Customer Reviews

4.7 out of 5 stars
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See all 23 customer reviews
Recommended for people who like to cook Italian.
B. Marold
Even as an experienced Italian cook I find it difficult to criticize this book to any large extent.
Amalfi Coast Girl
The colored pictures were very helpful in choosing which recipe to try; delicious!
Carolyn McLaughlin

Most Helpful Customer Reviews

139 of 145 people found the following review helpful By Brian Connors VINE VOICE on October 25, 2002
Format: Hardcover
Cooks' Illustrated, surely, is many things to many people. I like to think of them as cooking for the hard-core geeks; they slice and dice recipes as well as vegetables, and work the kinks out of them to make what is at least their idea of the best possible version of a meal. To the geek chef, their books are the technical flip side of the theoretical work of Alton Brown, Shirley Corriher, and Harold McGee.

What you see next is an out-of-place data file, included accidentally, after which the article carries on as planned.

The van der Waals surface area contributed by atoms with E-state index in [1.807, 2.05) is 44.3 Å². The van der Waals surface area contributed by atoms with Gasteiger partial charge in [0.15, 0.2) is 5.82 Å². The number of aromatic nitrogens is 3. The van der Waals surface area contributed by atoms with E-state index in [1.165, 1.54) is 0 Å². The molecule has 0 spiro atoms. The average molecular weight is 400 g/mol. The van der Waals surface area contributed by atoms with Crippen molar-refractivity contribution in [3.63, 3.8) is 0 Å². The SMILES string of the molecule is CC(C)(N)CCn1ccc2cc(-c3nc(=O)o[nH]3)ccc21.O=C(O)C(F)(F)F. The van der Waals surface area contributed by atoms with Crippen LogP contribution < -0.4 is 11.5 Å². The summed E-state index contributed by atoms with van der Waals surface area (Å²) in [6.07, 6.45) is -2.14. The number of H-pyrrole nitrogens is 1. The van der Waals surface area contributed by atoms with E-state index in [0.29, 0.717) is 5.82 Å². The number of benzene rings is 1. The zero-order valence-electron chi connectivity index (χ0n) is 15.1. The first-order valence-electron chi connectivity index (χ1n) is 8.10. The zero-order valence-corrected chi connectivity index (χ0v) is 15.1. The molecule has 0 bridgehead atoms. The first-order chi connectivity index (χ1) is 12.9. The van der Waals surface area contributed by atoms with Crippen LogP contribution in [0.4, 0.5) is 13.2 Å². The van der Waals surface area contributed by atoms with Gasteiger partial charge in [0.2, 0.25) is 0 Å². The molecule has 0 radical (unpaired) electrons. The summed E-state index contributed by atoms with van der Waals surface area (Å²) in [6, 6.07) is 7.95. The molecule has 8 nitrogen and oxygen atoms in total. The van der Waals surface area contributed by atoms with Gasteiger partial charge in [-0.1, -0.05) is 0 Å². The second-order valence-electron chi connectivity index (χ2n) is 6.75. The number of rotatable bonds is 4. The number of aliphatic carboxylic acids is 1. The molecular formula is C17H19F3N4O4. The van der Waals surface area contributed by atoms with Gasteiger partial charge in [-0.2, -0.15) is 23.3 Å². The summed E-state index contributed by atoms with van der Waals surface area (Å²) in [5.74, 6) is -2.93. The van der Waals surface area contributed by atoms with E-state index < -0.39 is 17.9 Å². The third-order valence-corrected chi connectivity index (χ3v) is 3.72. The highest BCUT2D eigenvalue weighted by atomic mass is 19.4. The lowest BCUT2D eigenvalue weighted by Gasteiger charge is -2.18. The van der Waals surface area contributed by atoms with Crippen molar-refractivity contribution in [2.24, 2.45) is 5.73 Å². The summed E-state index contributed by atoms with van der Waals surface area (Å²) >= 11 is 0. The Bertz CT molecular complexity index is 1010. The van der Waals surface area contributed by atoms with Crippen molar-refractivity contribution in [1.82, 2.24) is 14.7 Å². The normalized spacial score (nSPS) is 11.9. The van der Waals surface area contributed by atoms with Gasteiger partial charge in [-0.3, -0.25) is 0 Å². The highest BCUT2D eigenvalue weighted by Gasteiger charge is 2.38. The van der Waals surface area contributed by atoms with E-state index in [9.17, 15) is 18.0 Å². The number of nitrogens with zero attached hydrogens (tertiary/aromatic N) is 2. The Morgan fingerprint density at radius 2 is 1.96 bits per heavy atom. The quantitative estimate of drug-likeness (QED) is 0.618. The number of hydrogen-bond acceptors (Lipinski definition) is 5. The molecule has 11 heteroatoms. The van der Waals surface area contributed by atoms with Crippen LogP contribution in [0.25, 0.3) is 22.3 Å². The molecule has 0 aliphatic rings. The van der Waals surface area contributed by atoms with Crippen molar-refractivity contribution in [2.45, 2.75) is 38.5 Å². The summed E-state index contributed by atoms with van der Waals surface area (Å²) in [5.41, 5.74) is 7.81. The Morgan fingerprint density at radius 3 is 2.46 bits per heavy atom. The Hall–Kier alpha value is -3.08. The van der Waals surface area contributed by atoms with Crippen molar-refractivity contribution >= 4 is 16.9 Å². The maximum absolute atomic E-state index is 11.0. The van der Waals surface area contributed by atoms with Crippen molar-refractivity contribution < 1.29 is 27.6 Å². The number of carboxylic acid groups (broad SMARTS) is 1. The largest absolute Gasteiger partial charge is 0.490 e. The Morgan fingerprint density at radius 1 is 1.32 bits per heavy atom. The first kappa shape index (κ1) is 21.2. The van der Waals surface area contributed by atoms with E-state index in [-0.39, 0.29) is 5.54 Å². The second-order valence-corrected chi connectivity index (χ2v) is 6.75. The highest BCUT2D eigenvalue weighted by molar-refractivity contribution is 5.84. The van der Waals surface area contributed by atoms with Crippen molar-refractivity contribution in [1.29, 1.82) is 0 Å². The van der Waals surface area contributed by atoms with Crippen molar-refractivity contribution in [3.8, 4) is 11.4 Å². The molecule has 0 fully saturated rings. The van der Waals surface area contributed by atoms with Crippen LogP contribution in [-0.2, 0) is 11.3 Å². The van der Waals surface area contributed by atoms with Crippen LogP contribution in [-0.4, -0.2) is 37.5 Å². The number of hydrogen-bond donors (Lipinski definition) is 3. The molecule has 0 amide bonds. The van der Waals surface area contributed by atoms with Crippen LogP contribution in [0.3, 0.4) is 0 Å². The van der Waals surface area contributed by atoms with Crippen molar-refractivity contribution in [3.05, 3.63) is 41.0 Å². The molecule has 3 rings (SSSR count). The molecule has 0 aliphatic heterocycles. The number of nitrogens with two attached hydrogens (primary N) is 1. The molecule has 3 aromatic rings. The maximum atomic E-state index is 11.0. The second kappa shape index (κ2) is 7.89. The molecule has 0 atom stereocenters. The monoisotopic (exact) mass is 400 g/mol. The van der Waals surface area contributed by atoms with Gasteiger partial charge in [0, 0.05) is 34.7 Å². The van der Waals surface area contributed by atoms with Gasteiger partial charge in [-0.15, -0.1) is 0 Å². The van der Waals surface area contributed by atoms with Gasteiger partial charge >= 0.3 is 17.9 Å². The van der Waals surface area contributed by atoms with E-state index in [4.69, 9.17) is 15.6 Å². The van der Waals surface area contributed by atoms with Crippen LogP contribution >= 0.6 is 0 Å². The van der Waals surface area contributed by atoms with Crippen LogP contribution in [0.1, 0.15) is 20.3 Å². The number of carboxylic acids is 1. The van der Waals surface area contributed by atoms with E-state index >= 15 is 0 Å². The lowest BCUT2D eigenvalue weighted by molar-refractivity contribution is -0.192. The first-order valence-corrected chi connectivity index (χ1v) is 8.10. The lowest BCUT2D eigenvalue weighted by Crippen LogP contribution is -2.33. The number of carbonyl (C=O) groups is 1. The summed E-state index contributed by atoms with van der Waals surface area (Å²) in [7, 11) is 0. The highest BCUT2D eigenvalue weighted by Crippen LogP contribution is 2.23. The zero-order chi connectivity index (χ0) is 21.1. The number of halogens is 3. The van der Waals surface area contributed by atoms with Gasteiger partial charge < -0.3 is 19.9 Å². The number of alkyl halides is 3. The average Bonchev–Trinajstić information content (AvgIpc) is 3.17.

Don't pick this book up thinking that you're going to get someone's Italian nonna's sunday gravy recipe; that's what the Sopranos Family Cookbook is for. This is very technical stuff that involves stripping the great recipes down to their bare essentials and rebuilding them from the ground up. Sacred cows of Italian cuisine, as in everything else they do, are scrutinized very carefully, and slaughtered as often as not. Only the most basic definition of the dish is taken for granted. The end result is sometimes minimalist; the Baked Ziti recipe, for example, has no ricotta in it and is almost vegetarian. The end result is a dizzying book that should be on the shelf of anyone who likes to cook Italian. Finally, the frequent sidebars on cooking equipment, a Cooks Illustrated staple, offer deep background on the techniques in the recipes.